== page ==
One in four university degree courses cut, figures show
- 23 February 2012
- From the section Education & Family
There has been a 27% drop in the number of full-time undergraduate degree courses offered at UK universities over the past six years, data shows.
Research by the University and Colleges Union shows the number of undergraduate courses available has decreased from 70,052 in 2006 to 51,116 in 2012.
UCU general secretary Sally Hunt said there was "less choice" for students.
Dale Bassett, research director of think-tank Reform, said the figures were "misleading".
UCU's analysis of data from the admissions service, Ucas, found course reduction was worst in England, at 31%.
In Scotland, where local students do not pay fees, the reduction was 3%.
Undergraduate courses available in Northern Ireland were down by 24% between 2006 and 2012, and in Wales they were down by 11%.
In England, where tuition fees will rise to a maximum of £9,000 per year from this autumn, the rate of course cutting is varied among the regions, with six of the nine regions experiencing a cut of 25% or more.
The South-West is down down by nearly half (47%), the West Midlands and London both down by a third (33%), but in the East Midlands, courses were axed by just 1.4%.
The report also found that among the single subject courses examined in the UK, science, technology, engineering and maths (Stem) has seen a fall of 14.6%, while social science courses had dropped by 12.8%, and arts and humanities were down by 14%.
'Much less choice'
Ms Hunt said: "Although students in England are expected to pay up to £9,000 a year to study, there is much less choice for them.
"We fear that shifting the burden of funding from the state to the student means nervous universities will look to axe even more courses that they worry won't make a profit."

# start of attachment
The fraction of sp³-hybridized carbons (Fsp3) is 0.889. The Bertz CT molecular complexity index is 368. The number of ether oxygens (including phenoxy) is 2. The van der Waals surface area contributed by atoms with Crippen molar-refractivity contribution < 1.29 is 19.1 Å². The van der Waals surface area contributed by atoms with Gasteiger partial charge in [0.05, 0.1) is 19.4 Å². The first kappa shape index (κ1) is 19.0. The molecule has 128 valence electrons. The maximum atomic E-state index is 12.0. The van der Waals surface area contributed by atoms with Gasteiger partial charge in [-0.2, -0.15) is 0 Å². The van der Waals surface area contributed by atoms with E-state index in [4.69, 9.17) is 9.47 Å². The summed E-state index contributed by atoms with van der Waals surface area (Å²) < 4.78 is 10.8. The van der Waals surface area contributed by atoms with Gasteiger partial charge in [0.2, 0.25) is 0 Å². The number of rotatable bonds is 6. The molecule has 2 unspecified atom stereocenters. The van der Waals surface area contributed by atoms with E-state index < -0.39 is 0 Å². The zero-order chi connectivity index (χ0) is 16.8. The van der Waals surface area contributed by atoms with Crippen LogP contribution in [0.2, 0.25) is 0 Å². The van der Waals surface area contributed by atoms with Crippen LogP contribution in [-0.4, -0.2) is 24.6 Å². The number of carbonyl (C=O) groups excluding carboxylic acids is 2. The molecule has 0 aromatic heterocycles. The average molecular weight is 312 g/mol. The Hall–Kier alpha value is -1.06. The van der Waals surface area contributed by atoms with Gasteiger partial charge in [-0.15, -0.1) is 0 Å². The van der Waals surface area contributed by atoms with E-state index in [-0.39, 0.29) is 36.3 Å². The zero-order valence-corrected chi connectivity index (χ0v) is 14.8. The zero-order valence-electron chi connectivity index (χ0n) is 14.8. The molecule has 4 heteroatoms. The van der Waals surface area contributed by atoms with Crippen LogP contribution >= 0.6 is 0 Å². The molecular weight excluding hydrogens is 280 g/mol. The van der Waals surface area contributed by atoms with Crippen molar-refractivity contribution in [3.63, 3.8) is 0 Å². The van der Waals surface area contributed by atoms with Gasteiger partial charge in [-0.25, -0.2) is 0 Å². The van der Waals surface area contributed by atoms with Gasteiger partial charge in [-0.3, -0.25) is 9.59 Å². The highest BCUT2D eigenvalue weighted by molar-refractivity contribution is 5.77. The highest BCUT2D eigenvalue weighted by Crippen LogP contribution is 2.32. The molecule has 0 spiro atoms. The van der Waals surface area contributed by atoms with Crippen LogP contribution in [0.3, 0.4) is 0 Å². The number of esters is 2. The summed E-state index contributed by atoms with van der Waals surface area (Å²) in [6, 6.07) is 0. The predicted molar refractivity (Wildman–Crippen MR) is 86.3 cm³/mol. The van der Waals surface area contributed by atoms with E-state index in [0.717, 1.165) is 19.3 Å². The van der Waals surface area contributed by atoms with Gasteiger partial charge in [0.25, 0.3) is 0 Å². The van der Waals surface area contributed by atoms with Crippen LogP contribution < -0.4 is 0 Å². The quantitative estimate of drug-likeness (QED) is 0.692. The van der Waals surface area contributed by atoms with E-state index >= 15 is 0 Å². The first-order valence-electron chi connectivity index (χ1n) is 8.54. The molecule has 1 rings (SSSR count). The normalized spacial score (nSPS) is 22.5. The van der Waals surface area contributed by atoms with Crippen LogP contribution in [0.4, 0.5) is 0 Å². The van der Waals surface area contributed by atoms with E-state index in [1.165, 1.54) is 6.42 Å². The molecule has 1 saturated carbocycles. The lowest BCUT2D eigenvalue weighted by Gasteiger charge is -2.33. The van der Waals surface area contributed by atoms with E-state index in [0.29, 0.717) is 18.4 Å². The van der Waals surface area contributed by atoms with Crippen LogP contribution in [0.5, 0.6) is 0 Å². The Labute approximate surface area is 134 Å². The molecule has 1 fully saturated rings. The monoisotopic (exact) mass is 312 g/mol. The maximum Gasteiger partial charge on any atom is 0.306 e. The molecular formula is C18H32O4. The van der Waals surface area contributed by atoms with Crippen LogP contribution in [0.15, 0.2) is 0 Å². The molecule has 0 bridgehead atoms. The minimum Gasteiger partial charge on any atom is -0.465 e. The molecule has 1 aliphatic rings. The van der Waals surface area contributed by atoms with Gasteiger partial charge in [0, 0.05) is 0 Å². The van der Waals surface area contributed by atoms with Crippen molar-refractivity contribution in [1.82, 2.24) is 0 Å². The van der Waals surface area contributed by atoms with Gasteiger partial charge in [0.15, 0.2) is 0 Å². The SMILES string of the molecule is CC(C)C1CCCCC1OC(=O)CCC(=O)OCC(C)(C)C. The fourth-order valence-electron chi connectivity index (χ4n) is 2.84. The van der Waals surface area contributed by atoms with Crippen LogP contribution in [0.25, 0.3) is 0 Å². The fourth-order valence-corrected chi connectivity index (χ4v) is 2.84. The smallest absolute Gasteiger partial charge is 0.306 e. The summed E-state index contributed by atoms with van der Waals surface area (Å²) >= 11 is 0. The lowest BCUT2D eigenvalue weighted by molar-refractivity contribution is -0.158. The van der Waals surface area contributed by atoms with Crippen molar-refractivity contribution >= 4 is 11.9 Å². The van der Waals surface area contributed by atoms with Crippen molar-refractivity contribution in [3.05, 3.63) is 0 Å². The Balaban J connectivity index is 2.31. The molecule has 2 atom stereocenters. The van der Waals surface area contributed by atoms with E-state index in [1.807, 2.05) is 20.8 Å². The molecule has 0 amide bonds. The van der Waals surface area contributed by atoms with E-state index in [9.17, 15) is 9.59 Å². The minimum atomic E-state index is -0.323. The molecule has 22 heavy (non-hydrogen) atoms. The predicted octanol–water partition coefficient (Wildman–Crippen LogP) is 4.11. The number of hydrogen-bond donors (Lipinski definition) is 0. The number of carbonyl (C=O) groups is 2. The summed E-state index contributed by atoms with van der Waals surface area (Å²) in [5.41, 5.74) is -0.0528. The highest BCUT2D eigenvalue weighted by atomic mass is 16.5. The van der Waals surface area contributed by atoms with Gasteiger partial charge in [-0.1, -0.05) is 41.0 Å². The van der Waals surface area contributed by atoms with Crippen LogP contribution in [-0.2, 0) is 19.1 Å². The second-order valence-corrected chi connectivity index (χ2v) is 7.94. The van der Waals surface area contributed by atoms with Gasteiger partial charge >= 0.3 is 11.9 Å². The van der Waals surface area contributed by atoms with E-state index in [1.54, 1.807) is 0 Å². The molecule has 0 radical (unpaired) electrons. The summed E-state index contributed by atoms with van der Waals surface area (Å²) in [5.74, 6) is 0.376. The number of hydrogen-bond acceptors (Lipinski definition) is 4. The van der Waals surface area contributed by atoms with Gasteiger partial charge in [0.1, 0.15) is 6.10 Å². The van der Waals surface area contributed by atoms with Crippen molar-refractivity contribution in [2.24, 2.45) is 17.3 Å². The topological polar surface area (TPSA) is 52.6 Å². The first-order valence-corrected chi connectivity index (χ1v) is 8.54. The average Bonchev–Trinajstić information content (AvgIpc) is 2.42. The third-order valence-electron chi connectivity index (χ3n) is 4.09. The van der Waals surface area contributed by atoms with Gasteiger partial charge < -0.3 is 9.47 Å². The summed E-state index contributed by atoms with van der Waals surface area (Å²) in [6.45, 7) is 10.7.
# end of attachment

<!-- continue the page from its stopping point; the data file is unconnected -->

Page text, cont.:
But Mr Bassett told BBC Radio 4's Today programme: "There are far more people going to university than ever before. There are 100,000 more places every year."
He said: "What we are seeing is choice in action. There are more joint honours degrees, which is what employers want, and more part-time provision."
Ms Hunt disagreed: "There are more students but a reduction in choice. If you are saying that rather than doing a degree in maths or engineering or chemistry you have to do it together than that's a very poor argument."
Commenting on the research, Professor James Ladyman, professor of philosophy at the University of Bristol, said: "I am really concerned that under the new funding environment, universities will look at concentrating their resources on courses which they believe will deliver the highest financial return.
"Provision shouldn't be decided on the basis of short‐term popularity contests, but when you introduce a market that is what happens."
A spokesman for the Department for Business, Innovation and Skills said: "Our reforms are freeing up places at the institutions where students wish to study and bringing higher education into more local communities.
"Student choice is becoming more meaningful and no one should be put off as a result financial concerns."
Official figures from Ucas show the numbers of people applying to university in the UK had been rising - up until this year.
As of January this year, 462,507 UK students had applied for courses beginning this autumn, compared with 506,388 at this point last year, a drop of 8.7%.